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Vice-President of the Commission, responsible for Transport
Update on the volcanic ash crisis
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Statement to Press
Brussels, 23 April 2010
I wanted to update you on the situation, one week after Europe was hit by this unprecedented volcanic crisis.
First, the news on flights remains encouraging. For the second day in a row, we are expecting about 28,000 flights to take place in Europe. Europe’s airspace is getting back to normal operating capacity.
Second, I will present, next Tuesday, to the College of Commissioners, a roadmap on the follow-up to the crisis.
The paper I will present to the College will set out the first reflections on priority areas for short, medium and long-term action.
It will give a preliminary orientation on:
The paper will contain some preliminary analysis from the work that is being done by the ad hoc group of Commissioners, which I am leading, to look at the economic impact of the crisis with the assistance of Commissioner Almunia and Commissioner Rehn.
I will update you further on Tuesday after the discussion in the College.
Third, I want to start work already to fast-track the Single Skies package.
The absence of a single European regulator for air traffic control made it very difficult to respond to this crisis. We needed a fast, co-ordinated European response to a crisis. Instead, we had a fragmented patchwork of 27 national airspaces. Without a central regulator, Europe was operating with one hand tied behind its back. This an area where we need more Europe. We need a single European regulator for a single European sky.
The deadline for the Single Skies II package to come into force is January 2012.
I don’t think we can afford to wait that long.
In my discussion with Minister Blanco I have said that the European Commission is ready to step up to fast track most of its work this year. We will need the political support of EU Transport Ministers to make that a reality.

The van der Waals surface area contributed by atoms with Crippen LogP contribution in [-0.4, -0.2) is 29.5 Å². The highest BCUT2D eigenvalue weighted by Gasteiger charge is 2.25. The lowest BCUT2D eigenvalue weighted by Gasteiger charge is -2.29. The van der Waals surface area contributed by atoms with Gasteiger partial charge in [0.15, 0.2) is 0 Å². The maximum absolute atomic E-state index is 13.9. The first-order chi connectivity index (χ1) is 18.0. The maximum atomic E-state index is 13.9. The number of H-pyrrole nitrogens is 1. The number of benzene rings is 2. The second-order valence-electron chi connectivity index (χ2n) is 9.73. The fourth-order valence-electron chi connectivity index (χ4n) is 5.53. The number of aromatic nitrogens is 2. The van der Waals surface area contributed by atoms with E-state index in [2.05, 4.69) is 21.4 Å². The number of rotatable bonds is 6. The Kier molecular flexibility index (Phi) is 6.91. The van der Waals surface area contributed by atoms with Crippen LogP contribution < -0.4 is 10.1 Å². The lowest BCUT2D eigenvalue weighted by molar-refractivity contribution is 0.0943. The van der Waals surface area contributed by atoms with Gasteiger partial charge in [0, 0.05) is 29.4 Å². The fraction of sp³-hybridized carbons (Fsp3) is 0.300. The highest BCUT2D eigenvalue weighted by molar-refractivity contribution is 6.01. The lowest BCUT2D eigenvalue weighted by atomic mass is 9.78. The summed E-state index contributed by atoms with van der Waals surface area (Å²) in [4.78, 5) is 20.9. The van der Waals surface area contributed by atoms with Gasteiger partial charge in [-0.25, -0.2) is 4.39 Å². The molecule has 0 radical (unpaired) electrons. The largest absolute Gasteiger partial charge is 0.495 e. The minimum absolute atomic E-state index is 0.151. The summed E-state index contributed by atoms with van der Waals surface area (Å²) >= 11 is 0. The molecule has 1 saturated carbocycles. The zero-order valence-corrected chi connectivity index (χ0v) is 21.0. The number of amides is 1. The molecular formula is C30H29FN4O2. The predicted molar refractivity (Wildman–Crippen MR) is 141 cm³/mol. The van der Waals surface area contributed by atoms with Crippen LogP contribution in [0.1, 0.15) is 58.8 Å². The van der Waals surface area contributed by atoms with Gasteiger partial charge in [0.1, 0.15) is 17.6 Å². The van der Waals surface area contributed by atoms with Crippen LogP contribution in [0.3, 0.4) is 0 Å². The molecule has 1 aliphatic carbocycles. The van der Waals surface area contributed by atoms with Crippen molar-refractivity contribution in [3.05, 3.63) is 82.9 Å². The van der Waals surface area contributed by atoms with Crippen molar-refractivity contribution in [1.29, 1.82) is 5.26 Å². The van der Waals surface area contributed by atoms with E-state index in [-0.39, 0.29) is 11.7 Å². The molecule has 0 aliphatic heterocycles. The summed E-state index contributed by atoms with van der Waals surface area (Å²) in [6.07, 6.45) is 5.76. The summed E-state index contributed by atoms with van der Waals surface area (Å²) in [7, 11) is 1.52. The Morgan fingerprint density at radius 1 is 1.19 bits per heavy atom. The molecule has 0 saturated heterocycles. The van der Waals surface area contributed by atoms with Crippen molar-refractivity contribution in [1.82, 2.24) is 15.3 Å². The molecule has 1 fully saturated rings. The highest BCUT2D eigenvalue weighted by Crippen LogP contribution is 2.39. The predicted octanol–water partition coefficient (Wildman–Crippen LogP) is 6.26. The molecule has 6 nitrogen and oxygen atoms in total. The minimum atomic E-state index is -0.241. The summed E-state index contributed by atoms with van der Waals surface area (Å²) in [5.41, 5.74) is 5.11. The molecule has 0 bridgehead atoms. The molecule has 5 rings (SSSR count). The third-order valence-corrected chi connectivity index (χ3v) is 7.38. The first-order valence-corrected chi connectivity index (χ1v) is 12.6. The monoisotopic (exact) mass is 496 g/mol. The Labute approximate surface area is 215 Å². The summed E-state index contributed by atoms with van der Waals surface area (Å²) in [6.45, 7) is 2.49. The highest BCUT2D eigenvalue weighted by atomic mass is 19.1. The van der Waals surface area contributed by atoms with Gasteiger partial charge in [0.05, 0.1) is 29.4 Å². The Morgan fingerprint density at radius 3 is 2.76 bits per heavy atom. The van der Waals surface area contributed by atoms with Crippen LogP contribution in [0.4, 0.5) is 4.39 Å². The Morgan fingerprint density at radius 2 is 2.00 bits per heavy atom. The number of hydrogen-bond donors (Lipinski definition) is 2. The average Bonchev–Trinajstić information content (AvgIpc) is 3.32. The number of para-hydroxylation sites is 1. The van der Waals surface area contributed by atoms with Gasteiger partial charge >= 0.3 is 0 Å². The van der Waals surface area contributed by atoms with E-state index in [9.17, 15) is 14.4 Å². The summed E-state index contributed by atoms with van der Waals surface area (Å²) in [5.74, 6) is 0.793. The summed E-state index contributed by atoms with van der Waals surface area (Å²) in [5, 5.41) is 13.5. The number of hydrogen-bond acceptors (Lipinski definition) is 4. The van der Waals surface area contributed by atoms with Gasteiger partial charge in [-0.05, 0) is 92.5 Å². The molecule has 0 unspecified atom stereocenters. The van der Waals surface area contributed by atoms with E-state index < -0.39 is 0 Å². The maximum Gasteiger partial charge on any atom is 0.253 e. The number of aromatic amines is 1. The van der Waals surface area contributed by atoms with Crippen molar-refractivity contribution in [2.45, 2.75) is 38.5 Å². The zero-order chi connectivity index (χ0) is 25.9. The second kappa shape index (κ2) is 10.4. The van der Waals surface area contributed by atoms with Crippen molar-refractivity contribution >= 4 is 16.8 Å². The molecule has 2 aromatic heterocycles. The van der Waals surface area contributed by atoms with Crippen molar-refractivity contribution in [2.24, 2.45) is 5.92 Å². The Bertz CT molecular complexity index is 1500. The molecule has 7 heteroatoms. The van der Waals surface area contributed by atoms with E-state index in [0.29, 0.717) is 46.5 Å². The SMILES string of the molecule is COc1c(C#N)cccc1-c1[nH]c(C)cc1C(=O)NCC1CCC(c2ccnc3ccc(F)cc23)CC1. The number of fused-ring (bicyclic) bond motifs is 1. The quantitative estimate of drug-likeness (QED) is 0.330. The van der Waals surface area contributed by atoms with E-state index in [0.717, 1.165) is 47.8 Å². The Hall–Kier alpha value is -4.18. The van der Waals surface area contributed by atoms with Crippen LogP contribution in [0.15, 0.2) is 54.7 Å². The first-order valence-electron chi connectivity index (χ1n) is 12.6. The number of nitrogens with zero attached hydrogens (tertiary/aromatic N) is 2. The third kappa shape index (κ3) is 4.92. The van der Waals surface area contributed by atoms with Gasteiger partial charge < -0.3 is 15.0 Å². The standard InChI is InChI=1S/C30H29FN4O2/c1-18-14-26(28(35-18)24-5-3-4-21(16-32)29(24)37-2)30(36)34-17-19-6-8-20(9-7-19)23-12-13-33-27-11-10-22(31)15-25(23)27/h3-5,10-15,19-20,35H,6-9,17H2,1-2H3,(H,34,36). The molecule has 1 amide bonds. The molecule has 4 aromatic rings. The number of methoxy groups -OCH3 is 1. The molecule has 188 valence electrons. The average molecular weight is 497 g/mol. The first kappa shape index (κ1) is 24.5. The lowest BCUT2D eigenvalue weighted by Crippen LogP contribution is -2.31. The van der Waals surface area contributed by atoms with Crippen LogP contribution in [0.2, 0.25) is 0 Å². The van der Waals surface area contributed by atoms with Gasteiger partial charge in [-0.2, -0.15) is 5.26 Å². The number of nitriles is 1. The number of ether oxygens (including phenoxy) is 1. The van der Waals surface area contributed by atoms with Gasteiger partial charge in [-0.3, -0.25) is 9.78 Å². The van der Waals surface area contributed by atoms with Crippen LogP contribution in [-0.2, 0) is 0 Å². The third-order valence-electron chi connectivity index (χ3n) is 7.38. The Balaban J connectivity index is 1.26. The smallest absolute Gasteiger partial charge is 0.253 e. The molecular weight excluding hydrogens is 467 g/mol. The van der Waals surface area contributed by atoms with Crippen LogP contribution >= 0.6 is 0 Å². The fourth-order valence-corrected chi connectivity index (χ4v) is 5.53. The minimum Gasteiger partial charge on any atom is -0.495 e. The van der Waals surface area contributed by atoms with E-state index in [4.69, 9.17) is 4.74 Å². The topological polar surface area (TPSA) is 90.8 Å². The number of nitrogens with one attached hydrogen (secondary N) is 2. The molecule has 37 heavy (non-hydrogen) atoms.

I hope, with the Spanish Presidency, we can have conclusions on this at the extra-ordinary Transport Council in May.
Fourth we need focused efforts to enforce passenger rights.
Thousands of passengers have faced days of flight disruption across Europe. They want to know what are their rights are. The answer is that if you turn up at an airport and your flight is cancelled:
You have the right to information – there is an obligation for airlines to inform you about rights and flight schedules.
Even in these very exceptional circumstances basic air passenger rights apply –except the extra financial compensation that would apply in more normal circumstances. These rights are enforced at national level, by national authorities.
But I want to be very clear:
My services are in daily contact with the national enforcement bodies in Member States. I will watch this situation very closely and the evidence will feed into our economic analysis of the situation.
Finally, I want to underline that we should avoid the blame game.
The decisions that were taken to close airspace were taken for the right reasons – safety. Faced with a major crisis, the first response of national authorities was correct in applying the safety procedures for the European region agreed under ICAO Guidelines (International Civil Aviation Organisation).
The worst of the crisis seems to be over. But there is a huge amount of work to be done in the short, medium and long term to deal with the impact of this crisis; as well as to look ahead to future crisis management.
I am pleased that, with the Spanish Presidency, we now have agreement for an extraordinary Transport Council on 4 May.
I will keep you updated as our work moves forwards.